One standard that has stood the test of time, with modification of course, is the Musical Instrument Digital Interface, or MIDI. It’s hard to overstate the impact MIDI has had on the music world since it was first dreamed up in the early 1980s. Started amid a Wild West of competing proprietary synchronization standards, MIDI quickly became the de facto interface for connecting electronic musical instruments together. And as it did, it moved from strictly pro-grade equipment down the market to prosumer and home users, fueled in part by the PC revolution.
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More importantly, the connector [Charles] produced looks fantastic. If we weren’t told otherwise, we’d have assumed the finished product was commercially produced. Although to be fair, he did have a little help there. The housing and pins themselves were pulled from a sacrificial connector; his primary contribution was the insulating block that holds the pins in their proper position.
So how did he make it? He had considered using a piece of scrap material and just putting the holes in it with a drill press, but he was worried getting the aliment right. Instead, he decided to call his cheap CNC router into service. By routing his design out of copper clad PCB, he was even able to tie the appropriate pins together right in the connector.
Unless you’ve spent some time in the industrial electrical field, you might be surprised at the degree of integration involved in the various control panels needed to run factories and the like. Look inside any cabinet almost anywhere in the world, and you’ll be greeted by rows of neat plastic terminal blocks, circuit breakers, signal conditioners, and all manner of computing hardware from programmable logic controllers right on to Raspberry Pis and Arduinos.
A well-crafted industrial control panel can truly be a thing of beauty. But behind all the electrical bits in the cabinet, underneath all the neatly routed and clearly labeled wires, there’s a humble strip of metal that stitches it all together: the DIN rail. How did it come to be, and why is it so ubiquitous?
It’s not much of a stretch to say that without nuts and bolts, the world would fall apart. Bolted connections are everywhere, from the frame of your DIY 3D printer to the lug nuts holding the wheels on your car. Though the penalty for failure is certainly higher in the latter than in the former, self-loosening of nuts and bolts is rarely a good thing. Engineers have come up with dozens of ways to make sure the world doesn’t fall apart, and some work better than others. Let’s explore a few of these methods and find out what works, what doesn’t work, and in the process maybe we’ll learn a little about how these fascinating fasteners work.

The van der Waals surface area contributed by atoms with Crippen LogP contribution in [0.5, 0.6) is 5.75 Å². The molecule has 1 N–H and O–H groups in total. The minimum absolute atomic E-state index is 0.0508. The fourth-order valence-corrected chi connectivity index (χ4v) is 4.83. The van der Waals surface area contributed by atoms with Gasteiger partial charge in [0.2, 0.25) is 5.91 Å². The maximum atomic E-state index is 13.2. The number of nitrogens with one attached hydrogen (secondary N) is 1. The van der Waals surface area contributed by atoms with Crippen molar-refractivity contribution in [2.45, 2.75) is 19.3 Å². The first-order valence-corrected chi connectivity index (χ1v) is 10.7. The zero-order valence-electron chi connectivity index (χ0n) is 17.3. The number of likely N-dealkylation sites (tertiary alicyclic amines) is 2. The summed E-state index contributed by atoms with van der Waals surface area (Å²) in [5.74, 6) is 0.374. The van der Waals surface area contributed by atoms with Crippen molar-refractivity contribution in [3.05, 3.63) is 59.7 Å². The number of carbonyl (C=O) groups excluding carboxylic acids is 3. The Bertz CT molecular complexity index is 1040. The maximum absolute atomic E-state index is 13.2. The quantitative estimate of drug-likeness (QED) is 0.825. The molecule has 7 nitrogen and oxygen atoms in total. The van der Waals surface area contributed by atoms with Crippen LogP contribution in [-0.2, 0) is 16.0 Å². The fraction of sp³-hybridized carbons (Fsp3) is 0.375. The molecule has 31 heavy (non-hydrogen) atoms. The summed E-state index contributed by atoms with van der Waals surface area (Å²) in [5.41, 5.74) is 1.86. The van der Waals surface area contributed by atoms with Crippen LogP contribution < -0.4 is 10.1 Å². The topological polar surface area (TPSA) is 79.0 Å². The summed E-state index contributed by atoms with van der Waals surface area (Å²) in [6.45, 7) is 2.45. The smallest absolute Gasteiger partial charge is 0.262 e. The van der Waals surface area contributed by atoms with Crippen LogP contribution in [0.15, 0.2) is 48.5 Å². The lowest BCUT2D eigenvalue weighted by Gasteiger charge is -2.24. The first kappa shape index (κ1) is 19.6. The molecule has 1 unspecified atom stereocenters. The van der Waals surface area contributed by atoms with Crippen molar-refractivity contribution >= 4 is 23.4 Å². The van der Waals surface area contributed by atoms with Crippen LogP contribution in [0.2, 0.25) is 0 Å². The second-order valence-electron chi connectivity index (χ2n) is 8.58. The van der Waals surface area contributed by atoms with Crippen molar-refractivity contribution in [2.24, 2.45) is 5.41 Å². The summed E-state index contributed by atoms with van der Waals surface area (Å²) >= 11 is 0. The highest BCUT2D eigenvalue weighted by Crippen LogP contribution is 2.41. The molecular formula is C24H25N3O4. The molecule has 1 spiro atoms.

The display uses two synchronized peristaltic pumps to push water and red paraffin through a tube that switches back over itself in a predictable fashion. As visible in the video after the break, the pumps go at it for a few minutes producing a seemingly random pattern. The pattern coalesces at the end into a short string of text. The text is unfortunately fairly hard to read, even on a contrasting background. Perhaps an application of UV dye could help?
Once the message has been displayed, the water and paraffin drop back into the holding tank as the next message is queued up. The oil and water separate just like expected and a pump at the level of each fluid feeds it back into the system.
We were deeply puzzled at what appeared to be an Arduino mounted on a DIN rail for use in industrial settings, but then discovered that this product is what [hwhardsoft] built the demo to sell. We can see some pretty cool variations on this technique for art displays.